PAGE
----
“As is now the case, enormous sums of money were involved, and the life of every American was being touched. The House-Senate conference committee was exactly divided and stalemated. I could only go directly to the people, and I made three primetime TV speeches in addition to addressing a joint session of Congress. Also, we brought a stream of interest groups into the White House – several times a week – for direct briefings.

“The conferees finally reached agreement, but under pressure many of them refused to sign their own report, and both Long and Jackson threatened filibusters on natural gas and an oil windfall profits tax.

“Finally clearing the conference committee and a last-minute filibuster in the Senate, the omnibus bill returned to the House for a vote just before the 1978 elections, and following an enormous White House campaign it passed, 207-206.

“The legislation put heavy penalties on gas-guzzling automobiles; forced electric utility companies to encourage reduced consumption; mandated insulated buildings and efficient electric motors and heavy appliances; promoted gasohol production and car pooling; decontrolled natural gas prices at a rate of 10% per year; promoted solar, wind, geothermal, and water power; permitted the feeding of locally generated electricity into utility grids; and regulated strip mining and leasing of offshore drilling sites. We were also able to improve efficiency by deregulating our air, rail, and trucking transportation systems.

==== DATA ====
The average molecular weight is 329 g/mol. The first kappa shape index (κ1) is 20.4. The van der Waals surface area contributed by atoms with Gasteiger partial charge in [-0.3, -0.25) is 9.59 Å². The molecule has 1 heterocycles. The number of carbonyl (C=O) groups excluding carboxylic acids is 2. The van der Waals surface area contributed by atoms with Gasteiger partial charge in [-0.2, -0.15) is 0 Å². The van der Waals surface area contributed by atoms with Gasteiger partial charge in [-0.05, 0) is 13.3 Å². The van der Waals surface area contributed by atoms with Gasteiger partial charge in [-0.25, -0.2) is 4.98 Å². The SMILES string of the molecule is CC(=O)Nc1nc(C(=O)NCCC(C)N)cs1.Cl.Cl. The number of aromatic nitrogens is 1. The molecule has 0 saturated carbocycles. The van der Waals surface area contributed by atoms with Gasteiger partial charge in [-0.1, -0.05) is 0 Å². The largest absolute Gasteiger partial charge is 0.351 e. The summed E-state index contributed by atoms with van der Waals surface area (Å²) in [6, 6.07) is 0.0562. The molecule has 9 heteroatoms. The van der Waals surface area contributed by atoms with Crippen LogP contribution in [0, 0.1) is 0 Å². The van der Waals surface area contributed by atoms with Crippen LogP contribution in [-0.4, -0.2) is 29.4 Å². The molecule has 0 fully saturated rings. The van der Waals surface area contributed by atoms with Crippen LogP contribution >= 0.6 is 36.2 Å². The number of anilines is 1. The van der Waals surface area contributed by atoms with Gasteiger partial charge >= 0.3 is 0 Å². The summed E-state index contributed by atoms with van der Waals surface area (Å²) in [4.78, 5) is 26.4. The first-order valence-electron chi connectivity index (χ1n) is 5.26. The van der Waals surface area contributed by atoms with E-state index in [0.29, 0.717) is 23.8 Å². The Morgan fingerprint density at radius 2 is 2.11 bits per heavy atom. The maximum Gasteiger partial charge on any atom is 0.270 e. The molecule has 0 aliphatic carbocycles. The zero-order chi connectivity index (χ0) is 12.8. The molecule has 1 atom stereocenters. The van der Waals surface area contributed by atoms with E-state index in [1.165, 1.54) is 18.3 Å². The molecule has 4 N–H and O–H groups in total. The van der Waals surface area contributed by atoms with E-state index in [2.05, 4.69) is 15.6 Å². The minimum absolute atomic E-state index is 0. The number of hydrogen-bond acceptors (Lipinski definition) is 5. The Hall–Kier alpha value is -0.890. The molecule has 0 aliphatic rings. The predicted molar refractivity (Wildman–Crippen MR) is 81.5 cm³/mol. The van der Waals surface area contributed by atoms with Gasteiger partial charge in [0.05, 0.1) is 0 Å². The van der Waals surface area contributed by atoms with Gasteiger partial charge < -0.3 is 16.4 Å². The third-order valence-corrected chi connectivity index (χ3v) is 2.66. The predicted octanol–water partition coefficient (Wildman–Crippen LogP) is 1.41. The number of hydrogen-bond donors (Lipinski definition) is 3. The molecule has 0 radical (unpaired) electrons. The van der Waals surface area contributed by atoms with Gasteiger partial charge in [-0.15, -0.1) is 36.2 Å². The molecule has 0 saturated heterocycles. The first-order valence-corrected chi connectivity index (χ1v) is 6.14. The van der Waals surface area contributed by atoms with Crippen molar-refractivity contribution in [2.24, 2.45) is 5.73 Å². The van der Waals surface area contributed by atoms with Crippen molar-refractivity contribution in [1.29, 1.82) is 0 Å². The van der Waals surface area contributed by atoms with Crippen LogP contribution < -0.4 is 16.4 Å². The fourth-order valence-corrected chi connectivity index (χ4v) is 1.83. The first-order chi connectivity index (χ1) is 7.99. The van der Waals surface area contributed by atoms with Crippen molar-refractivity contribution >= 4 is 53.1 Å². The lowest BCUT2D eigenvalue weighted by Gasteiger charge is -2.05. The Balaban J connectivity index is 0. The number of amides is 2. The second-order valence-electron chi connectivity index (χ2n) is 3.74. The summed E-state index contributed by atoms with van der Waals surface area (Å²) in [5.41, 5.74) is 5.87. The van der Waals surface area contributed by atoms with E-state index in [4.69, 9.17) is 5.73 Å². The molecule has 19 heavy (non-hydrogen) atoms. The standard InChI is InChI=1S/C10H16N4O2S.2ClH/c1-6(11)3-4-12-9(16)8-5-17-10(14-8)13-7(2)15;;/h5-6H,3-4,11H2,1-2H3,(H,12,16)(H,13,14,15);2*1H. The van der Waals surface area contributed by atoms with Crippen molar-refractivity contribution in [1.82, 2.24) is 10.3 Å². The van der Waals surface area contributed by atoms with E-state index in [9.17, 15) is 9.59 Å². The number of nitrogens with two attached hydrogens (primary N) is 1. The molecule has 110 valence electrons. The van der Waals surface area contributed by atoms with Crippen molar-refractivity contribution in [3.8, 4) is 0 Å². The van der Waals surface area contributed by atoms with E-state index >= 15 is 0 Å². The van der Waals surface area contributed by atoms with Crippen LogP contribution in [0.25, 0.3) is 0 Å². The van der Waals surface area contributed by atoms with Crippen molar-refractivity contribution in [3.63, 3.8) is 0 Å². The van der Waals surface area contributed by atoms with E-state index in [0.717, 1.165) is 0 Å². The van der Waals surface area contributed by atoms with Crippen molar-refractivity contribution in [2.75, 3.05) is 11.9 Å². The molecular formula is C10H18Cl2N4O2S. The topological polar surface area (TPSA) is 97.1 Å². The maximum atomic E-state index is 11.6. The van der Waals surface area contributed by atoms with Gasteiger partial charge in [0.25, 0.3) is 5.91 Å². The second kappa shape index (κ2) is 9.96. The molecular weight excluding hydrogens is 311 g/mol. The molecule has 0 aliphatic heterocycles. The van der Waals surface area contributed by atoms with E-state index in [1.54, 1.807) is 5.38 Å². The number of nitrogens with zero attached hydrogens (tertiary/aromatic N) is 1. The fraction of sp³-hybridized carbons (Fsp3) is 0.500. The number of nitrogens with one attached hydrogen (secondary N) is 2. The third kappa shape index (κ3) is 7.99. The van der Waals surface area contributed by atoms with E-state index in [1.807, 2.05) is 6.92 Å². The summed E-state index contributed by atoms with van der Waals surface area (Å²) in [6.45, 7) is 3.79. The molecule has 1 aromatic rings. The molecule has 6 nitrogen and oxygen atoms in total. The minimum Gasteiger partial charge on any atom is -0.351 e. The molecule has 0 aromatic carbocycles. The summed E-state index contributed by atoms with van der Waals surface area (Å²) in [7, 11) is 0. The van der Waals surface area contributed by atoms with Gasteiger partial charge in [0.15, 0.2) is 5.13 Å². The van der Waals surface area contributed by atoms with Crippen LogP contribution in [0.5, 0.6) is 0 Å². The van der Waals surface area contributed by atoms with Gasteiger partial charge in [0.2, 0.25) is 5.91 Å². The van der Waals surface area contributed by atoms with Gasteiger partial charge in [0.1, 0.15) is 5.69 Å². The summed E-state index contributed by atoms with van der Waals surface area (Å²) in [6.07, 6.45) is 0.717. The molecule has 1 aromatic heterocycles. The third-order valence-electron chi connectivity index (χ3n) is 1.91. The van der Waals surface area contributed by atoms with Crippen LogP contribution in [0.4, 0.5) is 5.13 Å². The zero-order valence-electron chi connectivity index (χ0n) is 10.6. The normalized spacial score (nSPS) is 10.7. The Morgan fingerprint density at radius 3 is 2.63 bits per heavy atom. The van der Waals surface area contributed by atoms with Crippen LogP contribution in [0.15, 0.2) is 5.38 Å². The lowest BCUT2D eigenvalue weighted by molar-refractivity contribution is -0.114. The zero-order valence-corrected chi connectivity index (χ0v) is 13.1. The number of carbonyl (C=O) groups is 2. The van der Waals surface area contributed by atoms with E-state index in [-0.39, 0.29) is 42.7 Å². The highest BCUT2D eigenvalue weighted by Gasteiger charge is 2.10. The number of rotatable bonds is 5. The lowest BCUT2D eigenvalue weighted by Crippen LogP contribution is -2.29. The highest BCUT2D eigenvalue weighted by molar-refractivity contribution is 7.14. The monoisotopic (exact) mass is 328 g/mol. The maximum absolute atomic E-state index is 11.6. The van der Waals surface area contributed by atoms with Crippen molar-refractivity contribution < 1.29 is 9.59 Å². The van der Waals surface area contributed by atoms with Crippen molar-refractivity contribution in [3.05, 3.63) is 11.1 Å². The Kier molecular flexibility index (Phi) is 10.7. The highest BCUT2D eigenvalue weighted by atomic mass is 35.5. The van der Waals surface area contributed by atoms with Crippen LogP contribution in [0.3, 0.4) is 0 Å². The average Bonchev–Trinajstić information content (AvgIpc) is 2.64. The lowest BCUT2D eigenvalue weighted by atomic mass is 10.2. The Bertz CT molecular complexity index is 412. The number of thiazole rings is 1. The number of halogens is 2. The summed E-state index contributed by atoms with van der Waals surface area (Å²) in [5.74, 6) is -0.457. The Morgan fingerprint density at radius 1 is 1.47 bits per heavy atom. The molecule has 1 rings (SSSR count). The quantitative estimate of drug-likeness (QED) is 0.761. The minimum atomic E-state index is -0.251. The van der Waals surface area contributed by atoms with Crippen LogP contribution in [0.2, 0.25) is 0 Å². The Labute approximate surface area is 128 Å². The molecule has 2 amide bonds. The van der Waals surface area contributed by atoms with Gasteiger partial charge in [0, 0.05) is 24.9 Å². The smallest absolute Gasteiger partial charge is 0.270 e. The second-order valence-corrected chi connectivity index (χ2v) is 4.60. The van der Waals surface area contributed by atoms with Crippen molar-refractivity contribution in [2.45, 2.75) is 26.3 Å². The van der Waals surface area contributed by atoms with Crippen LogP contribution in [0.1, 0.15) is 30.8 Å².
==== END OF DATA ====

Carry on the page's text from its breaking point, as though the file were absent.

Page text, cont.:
“What remained was decontrolling oil prices and the imposition of a windfall profits tax. This was a complex and extremely important issue, with hundreds of billions of dollars involved. The big question was how much of the profits would be used for public benefit.